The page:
# The GEE Procedure

### Example 43.5 Alternating Logistic Regression for Ordinal Multinomial Data

This example illustrates how you use the GEE procedure and alternating logistic regression (ALR) to analyze ordinal multinomial data. A clinical trial was conducted to evaluate the effectiveness of the drug auranofin for treating arthritis (Lipsitz, Kim, and Zhao 1994). Patients were assigned to one of two groups: one group was treated with auranofin, and the other group received a placebo. The treatment that a patient received is recorded in the variable `Treatment` (coded here as 1 = auranofin and 0 = placebo).

The response was self-assessment of arthritis recorded at one-, three-, and five-month follow-up visits. The responses are recorded in the `Rating` variable and are coded as 1 = very poor, 2 = poor, 3 = fair, 4 = good, and 5 = very good. This coding of `Rating` is finer than the coding in Lipsitz, Kim, and Zhao (1994), where only three levels were used. The visit numbers are recorded in the classification variable `Visit`, whose value is 1, 3, or 5. An initial self-assessment that uses the same coding as `Rating` is recorded in the variable `Baseline`. The variable `Age` records the participants’ ages (in years) at the baseline visit and is treated as a continuous variable. One participant missed all visits and is not considered. There are an additional 15 missed visits from eight participants who dropped out, and there are four participants who missed a single visit. A weighted GEE is not used because the GEE procedure in SAS/STAT 14.1 does not support the weighted GEE method for the multinomial distribution.

The following DATA step creates the data set `Arthritis`:

```data Arthritis;
input ID Rating Sex Age Treatment Baseline Visit;
datalines;
1 4 2 54 2 2 1
1 5 2 54 2 2 3
1 5 2 54 2 2 5
2 4 1 41 1 3 1
2 4 1 41 1 3 3
2 4 1 41 1 3 5

... more lines ...

301 2 2 64 1 2 5
302 2 2 55 1 2 1
302 3 2 55 1 2 3
302 3 2 55 1 2 5
;

```

The following SAS statements use PROC GEE to fit a model that has a fully exchangeable working correlation structure:

```proc gee data=Arthritis;
class Sex ID Treatment Baseline Visit;
model Rating= Visit Treatment Baseline / dist=multinomial;
repeated subject=ID / within=Visit logor=exch;
run;
```

You specify LOGOR=EXCH in the REPEATED statement to select the ALR method that has a fully exchangeable model for the log odds ratio. The results of the ALR model fitting are displayed in Output 43.5.1.

Output 43.5.1: Parameter Estimates for Arthritis Data Using ALR

The GEE Procedure

Parameter Estimates for Response Model
with Empirical Standard Error Estimates
Parameter   Estimate Standard
Error
95% Confidence Limits Z Pr > |Z|
Intercept1   -6.7502 0.4267 -7.5865 -5.9138 -15.82 <.0001
Intercept2   -4.6310 0.3968 -5.4087 -3.8533 -11.67 <.0001
Intercept3   -2.6735 0.3749 -3.4083 -1.9387 -7.13 <.0001
Intercept4   -0.3838 0.3710 -1.1109 0.3433 -1.03 0.3008
Visit 1 0.3740 0.1148 0.1489 0.5991 3.26 0.0011
Visit 3 0.3641 0.1116 0.1455 0.5828 3.26 0.0011
Visit 5 0.0000 0.0000 0.0000 0.0000 . .
Treatment 1 0.5552 0.1673 0.2273 0.8830 3.32 0.0009
Treatment 2 0.0000 0.0000 0.0000 0.0000 . .
Baseline 1 3.9457 0.5352 2.8969 4.9946 7.37 <.0001
Baseline 2 3.3052 0.4268 2.4686 4.1418 7.74 <.0001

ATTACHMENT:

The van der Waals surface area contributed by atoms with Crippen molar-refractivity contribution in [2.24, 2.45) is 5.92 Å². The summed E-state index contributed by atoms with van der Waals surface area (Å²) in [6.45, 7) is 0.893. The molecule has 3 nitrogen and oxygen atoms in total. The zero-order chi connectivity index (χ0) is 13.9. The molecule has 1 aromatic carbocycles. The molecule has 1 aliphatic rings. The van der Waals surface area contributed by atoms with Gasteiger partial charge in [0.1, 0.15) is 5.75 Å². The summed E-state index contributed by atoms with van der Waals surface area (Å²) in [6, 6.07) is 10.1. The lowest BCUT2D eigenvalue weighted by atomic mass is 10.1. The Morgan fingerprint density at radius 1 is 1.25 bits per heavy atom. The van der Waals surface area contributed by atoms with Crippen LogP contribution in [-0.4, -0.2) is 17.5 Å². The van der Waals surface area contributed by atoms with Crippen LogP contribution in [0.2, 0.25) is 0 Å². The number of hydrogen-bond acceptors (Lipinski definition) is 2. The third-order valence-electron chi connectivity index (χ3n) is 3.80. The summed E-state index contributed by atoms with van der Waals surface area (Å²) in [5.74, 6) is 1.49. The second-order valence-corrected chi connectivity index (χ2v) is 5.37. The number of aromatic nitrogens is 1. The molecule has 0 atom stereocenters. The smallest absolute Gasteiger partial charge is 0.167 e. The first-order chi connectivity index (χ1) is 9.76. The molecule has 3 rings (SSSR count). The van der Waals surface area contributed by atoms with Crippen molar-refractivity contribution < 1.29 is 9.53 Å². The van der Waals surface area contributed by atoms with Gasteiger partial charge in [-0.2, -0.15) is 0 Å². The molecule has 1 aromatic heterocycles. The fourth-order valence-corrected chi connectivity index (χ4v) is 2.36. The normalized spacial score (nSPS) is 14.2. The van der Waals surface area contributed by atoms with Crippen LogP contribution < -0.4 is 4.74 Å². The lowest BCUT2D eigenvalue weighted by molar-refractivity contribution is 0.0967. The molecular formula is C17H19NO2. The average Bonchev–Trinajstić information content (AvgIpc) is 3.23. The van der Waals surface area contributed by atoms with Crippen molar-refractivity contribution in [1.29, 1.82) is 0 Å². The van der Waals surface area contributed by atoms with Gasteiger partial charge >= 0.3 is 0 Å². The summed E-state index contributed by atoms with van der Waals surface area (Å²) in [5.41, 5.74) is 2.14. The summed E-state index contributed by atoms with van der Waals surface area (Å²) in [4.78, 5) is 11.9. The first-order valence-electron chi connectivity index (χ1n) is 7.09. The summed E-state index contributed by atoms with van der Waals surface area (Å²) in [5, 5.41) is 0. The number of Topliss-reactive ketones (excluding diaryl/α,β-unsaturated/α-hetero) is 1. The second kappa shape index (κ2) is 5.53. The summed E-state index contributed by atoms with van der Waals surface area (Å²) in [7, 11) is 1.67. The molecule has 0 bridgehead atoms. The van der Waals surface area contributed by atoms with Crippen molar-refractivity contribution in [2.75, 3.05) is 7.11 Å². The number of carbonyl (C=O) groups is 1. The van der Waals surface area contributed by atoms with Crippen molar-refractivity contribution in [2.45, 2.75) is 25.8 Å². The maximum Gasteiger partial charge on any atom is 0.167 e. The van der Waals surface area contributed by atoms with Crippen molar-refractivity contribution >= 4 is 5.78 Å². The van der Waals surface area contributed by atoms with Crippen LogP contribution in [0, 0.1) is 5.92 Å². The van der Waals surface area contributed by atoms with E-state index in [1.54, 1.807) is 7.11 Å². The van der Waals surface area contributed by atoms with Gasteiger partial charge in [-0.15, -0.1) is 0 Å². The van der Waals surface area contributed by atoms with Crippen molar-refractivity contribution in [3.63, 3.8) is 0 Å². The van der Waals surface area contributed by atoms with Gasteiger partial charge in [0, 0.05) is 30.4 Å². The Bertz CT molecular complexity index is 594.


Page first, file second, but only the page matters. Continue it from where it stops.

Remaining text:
Baseline 3 2.7483 0.3790 2.0054 3.4911 7.25 <.0001
Baseline 4 1.4013 0.4132 0.5914 2.2113 3.39 0.0007
Baseline 5 0.0000 0.0000 0.0000 0.0000 . .
Alpha1   1.6447 0.1693 1.3130 1.9764 9.72 <.0001

The parameter `Alpha1`, which is used to estimate the log odds ratio, is included in Output 43.5.1.

To fit the ALR model, each response is coded as a vector of binary variables and the log odds ratio models the association between pairs of responses. For more information about the log odds ratio and the ALR method for ordinal multinomial data, see the section ALR for Ordinal Multinomial Data. The ALR model fit criteria are shown in Output 43.5.2.

Output 43.5.2: ALR Model Fit Criteria

GEE Fit Criteria
QIC 2241.9540
QICu 2259.8575

For comparison, the following SAS statements use PROC GEE to fit the same marginal model by using an independent working correlation structure:

```proc gee data=Arthritis;
class Sex ID Treatment Baseline Visit;
model Rating= Visit Treatment Baseline / dist=multinomial;
repeated subject=ID / within=Visit;
run;
```

When the data have multinomial responses, the independent working correlation structure is the only structure supported for ordinary GEEs. In Output 43.5.1 and Output 43.5.3, you can see slight differences in the parameter estimates between the model that you fit by using ALR and the model that you fit by using an independent working correlation structure.

Output 43.5.3: Parameter Estimates for Arthritis Data Using Independent Working Correlation

The GEE Procedure

Parameter Estimates for Response Model
with Empirical Standard Error Estimates
Parameter   Estimate Standard
Error
95% Confidence Limits Z Pr > |Z|
Intercept1   -6.7528 0.4227 -7.5812 -5.9244 -15.98 <.0001
Intercept2   -4.6719 0.3953 -5.4466 -3.8972 -11.82 <.0001
Intercept3   -2.7138 0.3730 -3.4449 -1.9828 -7.28 <.0001
Intercept4   -0.4129 0.3689 -1.1360 0.3102 -1.12 0.2631
Visit 1 0.3852 0.1160 0.1578 0.6125 3.32 0.0009
Visit 3 0.3725 0.1118 0.1534 0.5916 3.33 0.0009
Visit 5 0.0000 0.0000 0.0000 0.0000 . .
Treatment 1 0.5643 0.1679 0.2352 0.8933 3.36 0.0008
Treatment 2 0.0000 0.0000 0.0000 0.0000 . .
Baseline 1 3.9533 0.5351 2.9046 5.0020 7.39 <.0001
Baseline 2 3.3264 0.4250 2.4934 4.1593 7.83 <.0001
Baseline 3 2.7672 0.3769 2.0285 3.5059 7.34 <.0001
Baseline 4 1.4252 0.4112 0.6192 2.2312 3.47 0.0005
Baseline 5 0.0000 0.0000 0.0000 0.0000 . .

The QIC for the ALR model shown in Output 43.5.2 is 2241.95, whereas the QIC for the independent working correlation model shown in Output 43.5.4 is 2269.82, indicating a slightly better fit for the ALR model.

Output 43.5.4: Model Fit Criteria

GEE Fit Criteria
QIC 2269.8166
QICu 2259.7693